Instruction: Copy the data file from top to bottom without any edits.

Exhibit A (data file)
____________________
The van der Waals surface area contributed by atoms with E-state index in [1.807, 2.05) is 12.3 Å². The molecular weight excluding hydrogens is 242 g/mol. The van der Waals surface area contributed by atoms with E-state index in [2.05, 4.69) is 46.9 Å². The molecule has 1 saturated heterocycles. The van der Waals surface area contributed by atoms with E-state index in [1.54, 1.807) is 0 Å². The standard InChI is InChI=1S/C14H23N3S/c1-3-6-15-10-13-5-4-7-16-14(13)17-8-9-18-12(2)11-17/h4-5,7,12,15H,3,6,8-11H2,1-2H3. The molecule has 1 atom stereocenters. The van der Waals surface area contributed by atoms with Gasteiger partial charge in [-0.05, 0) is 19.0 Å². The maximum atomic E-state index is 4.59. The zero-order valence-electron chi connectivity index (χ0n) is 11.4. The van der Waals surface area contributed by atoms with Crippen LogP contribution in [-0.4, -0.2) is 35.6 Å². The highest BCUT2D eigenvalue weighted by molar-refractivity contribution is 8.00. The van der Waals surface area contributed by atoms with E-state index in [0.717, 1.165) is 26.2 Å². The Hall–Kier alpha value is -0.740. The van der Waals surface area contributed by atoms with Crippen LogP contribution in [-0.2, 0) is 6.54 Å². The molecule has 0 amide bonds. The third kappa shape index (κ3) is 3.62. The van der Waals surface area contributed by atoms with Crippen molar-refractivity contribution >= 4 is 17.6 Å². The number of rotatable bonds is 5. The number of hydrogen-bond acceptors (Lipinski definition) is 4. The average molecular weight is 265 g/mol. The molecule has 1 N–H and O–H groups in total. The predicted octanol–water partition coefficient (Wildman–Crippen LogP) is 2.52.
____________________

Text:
The van der Waals surface area contributed by atoms with E-state index in [1.807, 2.05) is 12.3 Å². The molecular weight excluding hydrogens is 242 g/mol. The van der Waals surface area contributed by atoms with E-state index in [2.05, 4.69) is 46.9 Å². The molecule has 1 saturated heterocycles. The van der Waals surface area contributed by atoms with E-state index in [1.54, 1.807) is 0 Å². The standard InChI is InChI=1S/C14H23N3S/c1-3-6-15-10-13-5-4-7-16-14(13)17-8-9-18-12(2)11-17/h4-5,7,12,15H,3,6,8-11H2,1-2H3. The molecule has 1 atom stereocenters. The van der Waals surface area contributed by atoms with Gasteiger partial charge in [-0.05, 0) is 19.0 Å². The maximum atomic E-state index is 4.59. The zero-order valence-electron chi connectivity index (χ0n) is 11.4. The van der Waals surface area contributed by atoms with Crippen LogP contribution in [-0.4, -0.2) is 35.6 Å². The highest BCUT2D eigenvalue weighted by molar-refractivity contribution is 8.00. The van der Waals surface area contributed by atoms with E-state index in [0.717, 1.165) is 26.2 Å². The Hall–Kier alpha value is -0.740. The van der Waals surface area contributed by atoms with Crippen LogP contribution in [-0.2, 0) is 6.54 Å². The molecule has 0 amide bonds. The third kappa shape index (κ3) is 3.62. The van der Waals surface area contributed by atoms with Crippen molar-refractivity contribution >= 4 is 17.6 Å². The number of rotatable bonds is 5. The number of hydrogen-bond acceptors (Lipinski definition) is 4. The average molecular weight is 265 g/mol. The molecule has 1 N–H and O–H groups in total. The predicted octanol–water partition coefficient (Wildman–Crippen LogP) is 2.52.